The Universal Daycare System (also known as Preschool for All) is a government funded education program that gives all children access to early learning. Many state governments are in the process of adding such programs to their education departments.
I had the honor of interviewing daycare owner and director Mr. Isaac Sachs. Mr. Sachs recently published the book "The Universal Daycare System". Here is a short excerpt from the introduction of the book:
In 1997, in the province of Quebec, Canada Mme. Marois, Minister for the Family and Childhood Ministry, "reformed Quebec daycares by introducing a universal system across the province; a 5-dollars-per-day service became available to all parents - regardless of their income level...
It was the bargain of the century. An avalanche of demand followed. The existing structure caved in under the pressure and an urgent need for the creation of new spaces was undertaken by the Ministry. Daycares opened at a fast pace. A new law and regulations were decreed over the land. The law established new levels of standards. Those standards called for education programs, for the establishment of daycare policies, for the training of daycare personnel and so on.
The ripple effect has touched most aspects of Quebec society. Many professions, from architects to child psychologists to colleges had to adjust their pace as they joined the effort in an attempt to accommodate the incoming respective demand.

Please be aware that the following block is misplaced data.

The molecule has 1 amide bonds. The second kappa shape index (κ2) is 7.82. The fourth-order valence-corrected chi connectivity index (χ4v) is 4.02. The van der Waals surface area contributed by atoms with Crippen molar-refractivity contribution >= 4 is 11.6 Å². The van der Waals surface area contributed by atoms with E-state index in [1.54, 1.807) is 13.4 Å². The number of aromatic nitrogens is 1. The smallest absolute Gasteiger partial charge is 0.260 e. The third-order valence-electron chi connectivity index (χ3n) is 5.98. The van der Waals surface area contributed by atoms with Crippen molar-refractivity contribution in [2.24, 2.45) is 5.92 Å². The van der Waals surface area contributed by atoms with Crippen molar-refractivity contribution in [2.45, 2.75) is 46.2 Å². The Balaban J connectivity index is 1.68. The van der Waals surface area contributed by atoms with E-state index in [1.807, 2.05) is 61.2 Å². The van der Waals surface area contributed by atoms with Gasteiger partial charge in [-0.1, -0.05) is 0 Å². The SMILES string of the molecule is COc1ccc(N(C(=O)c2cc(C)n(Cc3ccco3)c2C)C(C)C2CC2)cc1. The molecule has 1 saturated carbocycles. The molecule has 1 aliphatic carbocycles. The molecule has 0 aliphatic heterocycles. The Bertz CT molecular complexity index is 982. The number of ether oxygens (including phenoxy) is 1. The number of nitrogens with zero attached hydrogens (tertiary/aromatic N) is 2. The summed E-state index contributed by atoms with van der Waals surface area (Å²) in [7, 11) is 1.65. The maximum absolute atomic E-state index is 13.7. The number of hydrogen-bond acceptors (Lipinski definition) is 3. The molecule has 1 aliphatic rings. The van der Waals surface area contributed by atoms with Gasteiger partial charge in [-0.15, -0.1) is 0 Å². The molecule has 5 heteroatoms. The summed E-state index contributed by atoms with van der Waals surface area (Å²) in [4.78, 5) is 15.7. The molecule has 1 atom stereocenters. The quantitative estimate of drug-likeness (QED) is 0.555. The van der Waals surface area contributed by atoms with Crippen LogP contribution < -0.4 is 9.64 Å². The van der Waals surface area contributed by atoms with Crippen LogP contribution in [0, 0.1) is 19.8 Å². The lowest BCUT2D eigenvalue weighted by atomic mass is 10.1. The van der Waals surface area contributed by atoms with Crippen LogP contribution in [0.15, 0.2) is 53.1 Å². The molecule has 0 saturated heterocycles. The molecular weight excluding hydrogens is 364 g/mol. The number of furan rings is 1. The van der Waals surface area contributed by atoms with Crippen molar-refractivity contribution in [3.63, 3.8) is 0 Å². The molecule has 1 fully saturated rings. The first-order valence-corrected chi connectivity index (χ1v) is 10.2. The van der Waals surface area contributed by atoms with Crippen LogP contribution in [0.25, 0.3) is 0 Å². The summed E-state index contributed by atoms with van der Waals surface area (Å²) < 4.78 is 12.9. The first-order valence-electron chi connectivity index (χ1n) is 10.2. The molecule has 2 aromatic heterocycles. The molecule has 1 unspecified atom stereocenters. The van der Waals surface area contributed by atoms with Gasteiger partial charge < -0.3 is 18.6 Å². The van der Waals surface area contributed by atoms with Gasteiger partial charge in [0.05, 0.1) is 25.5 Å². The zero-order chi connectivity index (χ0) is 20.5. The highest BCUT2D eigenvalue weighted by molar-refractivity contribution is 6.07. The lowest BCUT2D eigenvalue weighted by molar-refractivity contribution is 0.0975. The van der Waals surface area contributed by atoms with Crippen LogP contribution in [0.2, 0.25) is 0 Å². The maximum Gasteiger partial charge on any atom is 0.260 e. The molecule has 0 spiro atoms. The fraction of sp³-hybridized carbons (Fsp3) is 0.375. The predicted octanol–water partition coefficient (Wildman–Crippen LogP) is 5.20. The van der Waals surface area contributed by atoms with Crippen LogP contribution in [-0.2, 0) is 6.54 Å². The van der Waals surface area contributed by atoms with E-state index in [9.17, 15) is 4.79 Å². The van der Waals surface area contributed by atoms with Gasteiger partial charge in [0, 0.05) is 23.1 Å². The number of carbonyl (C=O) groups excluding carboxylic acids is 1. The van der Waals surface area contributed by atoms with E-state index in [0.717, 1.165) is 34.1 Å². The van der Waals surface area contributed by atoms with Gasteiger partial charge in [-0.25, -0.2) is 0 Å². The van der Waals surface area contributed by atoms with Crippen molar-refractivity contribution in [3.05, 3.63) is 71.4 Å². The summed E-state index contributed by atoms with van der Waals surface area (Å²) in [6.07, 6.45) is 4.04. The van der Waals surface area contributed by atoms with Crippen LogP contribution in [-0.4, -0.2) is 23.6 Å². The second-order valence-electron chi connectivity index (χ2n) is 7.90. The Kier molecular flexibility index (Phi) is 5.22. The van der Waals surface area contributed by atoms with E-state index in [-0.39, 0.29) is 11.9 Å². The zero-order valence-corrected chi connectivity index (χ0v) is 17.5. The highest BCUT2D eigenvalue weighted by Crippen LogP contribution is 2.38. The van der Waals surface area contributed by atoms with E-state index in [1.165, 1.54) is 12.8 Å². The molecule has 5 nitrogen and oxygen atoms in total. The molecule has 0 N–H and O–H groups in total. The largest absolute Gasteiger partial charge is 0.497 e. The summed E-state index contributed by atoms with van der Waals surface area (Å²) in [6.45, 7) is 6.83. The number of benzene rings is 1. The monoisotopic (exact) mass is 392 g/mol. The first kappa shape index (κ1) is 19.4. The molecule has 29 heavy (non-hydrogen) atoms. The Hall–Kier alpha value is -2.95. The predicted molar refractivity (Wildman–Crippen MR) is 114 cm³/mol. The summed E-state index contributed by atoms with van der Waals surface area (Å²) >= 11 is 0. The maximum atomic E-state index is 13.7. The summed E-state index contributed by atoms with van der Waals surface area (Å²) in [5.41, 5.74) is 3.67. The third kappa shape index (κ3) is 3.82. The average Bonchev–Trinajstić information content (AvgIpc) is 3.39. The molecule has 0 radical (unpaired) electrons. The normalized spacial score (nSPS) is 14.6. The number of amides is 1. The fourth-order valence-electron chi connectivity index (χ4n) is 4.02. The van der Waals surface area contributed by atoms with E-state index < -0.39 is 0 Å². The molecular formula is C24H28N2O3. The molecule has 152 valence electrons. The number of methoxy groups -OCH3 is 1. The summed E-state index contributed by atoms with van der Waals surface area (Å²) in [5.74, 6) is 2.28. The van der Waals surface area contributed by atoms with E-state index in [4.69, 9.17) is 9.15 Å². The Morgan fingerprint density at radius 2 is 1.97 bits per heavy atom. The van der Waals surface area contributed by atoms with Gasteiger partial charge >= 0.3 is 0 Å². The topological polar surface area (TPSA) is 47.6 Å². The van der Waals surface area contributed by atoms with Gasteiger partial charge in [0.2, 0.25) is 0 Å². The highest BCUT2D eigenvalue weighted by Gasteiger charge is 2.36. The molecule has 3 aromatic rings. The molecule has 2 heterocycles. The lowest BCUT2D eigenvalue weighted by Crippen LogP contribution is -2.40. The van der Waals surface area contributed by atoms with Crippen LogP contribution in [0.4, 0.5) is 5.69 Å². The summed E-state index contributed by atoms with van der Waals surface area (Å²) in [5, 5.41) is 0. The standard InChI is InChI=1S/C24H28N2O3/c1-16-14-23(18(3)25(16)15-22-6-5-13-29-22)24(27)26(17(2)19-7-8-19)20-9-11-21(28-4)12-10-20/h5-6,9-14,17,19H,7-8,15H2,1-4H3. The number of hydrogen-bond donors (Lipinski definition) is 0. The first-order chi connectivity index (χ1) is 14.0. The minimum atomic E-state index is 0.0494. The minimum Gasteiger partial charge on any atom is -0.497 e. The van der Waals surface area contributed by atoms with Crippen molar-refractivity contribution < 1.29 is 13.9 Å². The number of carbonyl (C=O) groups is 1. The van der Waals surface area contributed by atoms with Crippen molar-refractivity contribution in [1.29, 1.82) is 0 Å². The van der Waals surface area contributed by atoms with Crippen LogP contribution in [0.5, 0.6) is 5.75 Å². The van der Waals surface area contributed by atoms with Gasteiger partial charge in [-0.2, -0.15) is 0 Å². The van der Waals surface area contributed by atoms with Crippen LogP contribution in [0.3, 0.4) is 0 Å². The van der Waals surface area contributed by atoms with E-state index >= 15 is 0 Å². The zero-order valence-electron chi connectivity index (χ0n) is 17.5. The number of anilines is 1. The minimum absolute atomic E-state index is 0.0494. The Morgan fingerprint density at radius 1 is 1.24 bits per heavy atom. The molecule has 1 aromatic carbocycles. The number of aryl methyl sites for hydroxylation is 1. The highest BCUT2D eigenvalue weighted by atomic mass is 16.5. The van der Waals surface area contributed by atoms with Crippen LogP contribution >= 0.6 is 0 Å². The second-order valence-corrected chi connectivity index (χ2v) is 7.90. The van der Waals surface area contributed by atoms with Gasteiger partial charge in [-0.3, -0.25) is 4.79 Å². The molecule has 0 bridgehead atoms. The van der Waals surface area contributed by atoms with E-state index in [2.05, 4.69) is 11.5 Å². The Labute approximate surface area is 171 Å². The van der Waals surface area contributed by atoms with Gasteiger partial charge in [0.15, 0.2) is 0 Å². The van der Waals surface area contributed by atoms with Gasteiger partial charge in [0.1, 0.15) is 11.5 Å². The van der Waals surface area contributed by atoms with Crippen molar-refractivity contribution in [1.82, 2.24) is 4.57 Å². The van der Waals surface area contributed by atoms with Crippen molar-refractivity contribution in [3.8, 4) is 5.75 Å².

This book is therefore a contribution - and a tribute - to this
historical movement which by now is established and entrenched in Quebec
society. In the preparation of the book, I tried to establish a
single-stop-shopping guide to daycare operations. Eventually, the
reader, whether a student or a teacher, a parent or an educator, a
coordinator or an aspiring owner, should find answers to her questions
in this single document."
Here is my interview with Mr. Issac Sachs, the author of "The Universal Daycare System":
I am a father, an engineer, project manager, lecturer etc. I like to explore, question and analyze situations which life presents to me. And this, -by the way, defines all children. It seems that the quest to find better ways is a never-ending expedition which thrives on its own findings. Throughout my life I was presented with the following opportunities:
To become a dad, to find a suitable daycare, to set up a daycare, to get involved with the daycare system, to give college- level lectures in Early Childhood program, to design and construct establish daycares, to participate in ministerial policy making, and finally (or latest-ly, to leave behind a testimonial - this book.
I should hope that they do not let their education interfere with their children's development, creativity and growth. In my teaching, I emphasized that all I give to my students is a flashlight; to expose problems and to shine light where darkness reigns.